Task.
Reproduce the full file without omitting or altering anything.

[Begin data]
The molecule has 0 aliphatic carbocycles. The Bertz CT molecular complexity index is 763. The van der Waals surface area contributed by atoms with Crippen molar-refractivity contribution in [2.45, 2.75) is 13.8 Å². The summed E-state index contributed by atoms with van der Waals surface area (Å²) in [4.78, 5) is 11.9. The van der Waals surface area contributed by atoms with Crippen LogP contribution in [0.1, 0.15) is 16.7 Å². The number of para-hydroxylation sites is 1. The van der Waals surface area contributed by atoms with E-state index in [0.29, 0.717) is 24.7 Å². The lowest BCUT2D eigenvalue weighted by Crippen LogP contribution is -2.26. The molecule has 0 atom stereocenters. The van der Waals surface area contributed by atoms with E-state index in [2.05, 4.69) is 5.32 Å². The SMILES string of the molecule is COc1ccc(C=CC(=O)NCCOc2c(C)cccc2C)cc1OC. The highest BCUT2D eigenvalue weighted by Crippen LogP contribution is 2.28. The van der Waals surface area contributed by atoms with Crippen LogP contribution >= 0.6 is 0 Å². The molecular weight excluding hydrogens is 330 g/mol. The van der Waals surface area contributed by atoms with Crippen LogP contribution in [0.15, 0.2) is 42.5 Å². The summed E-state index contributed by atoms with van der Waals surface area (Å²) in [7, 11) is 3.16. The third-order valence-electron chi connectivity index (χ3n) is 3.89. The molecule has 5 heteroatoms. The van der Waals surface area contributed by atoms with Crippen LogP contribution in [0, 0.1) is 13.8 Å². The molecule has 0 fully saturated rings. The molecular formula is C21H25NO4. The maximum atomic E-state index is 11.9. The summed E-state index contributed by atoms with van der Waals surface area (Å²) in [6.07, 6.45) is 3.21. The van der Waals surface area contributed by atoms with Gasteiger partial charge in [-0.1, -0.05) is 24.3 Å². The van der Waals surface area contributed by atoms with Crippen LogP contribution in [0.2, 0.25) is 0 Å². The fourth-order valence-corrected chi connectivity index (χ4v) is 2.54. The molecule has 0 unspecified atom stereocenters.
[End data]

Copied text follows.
The molecule has 0 aliphatic carbocycles. The Bertz CT molecular complexity index is 763. The van der Waals surface area contributed by atoms with Crippen molar-refractivity contribution in [2.45, 2.75) is 13.8 Å². The summed E-state index contributed by atoms with van der Waals surface area (Å²) in [4.78, 5) is 11.9. The van der Waals surface area contributed by atoms with Crippen LogP contribution in [0.1, 0.15) is 16.7 Å². The number of para-hydroxylation sites is 1. The van der Waals surface area contributed by atoms with E-state index in [0.29, 0.717) is 24.7 Å². The lowest BCUT2D eigenvalue weighted by Crippen LogP contribution is -2.26. The molecule has 0 atom stereocenters. The van der Waals surface area contributed by atoms with E-state index in [2.05, 4.69) is 5.32 Å². The SMILES string of the molecule is COc1ccc(C=CC(=O)NCCOc2c(C)cccc2C)cc1OC. The highest BCUT2D eigenvalue weighted by Crippen LogP contribution is 2.28. The van der Waals surface area contributed by atoms with Crippen LogP contribution >= 0.6 is 0 Å². The molecular weight excluding hydrogens is 330 g/mol. The van der Waals surface area contributed by atoms with Crippen LogP contribution in [0.15, 0.2) is 42.5 Å². The summed E-state index contributed by atoms with van der Waals surface area (Å²) in [7, 11) is 3.16. The third-order valence-electron chi connectivity index (χ3n) is 3.89. The molecule has 5 heteroatoms. The van der Waals surface area contributed by atoms with Crippen LogP contribution in [0, 0.1) is 13.8 Å². The molecule has 0 fully saturated rings. The molecular formula is C21H25NO4. The maximum atomic E-state index is 11.9. The summed E-state index contributed by atoms with van der Waals surface area (Å²) in [6.07, 6.45) is 3.21. The van der Waals surface area contributed by atoms with Gasteiger partial charge in [-0.1, -0.05) is 24.3 Å². The van der Waals surface area contributed by atoms with Crippen LogP contribution in [0.2, 0.25) is 0 Å². The fourth-order valence-corrected chi connectivity index (χ4v) is 2.54. The molecule has 0 unspecified atom stereocenters.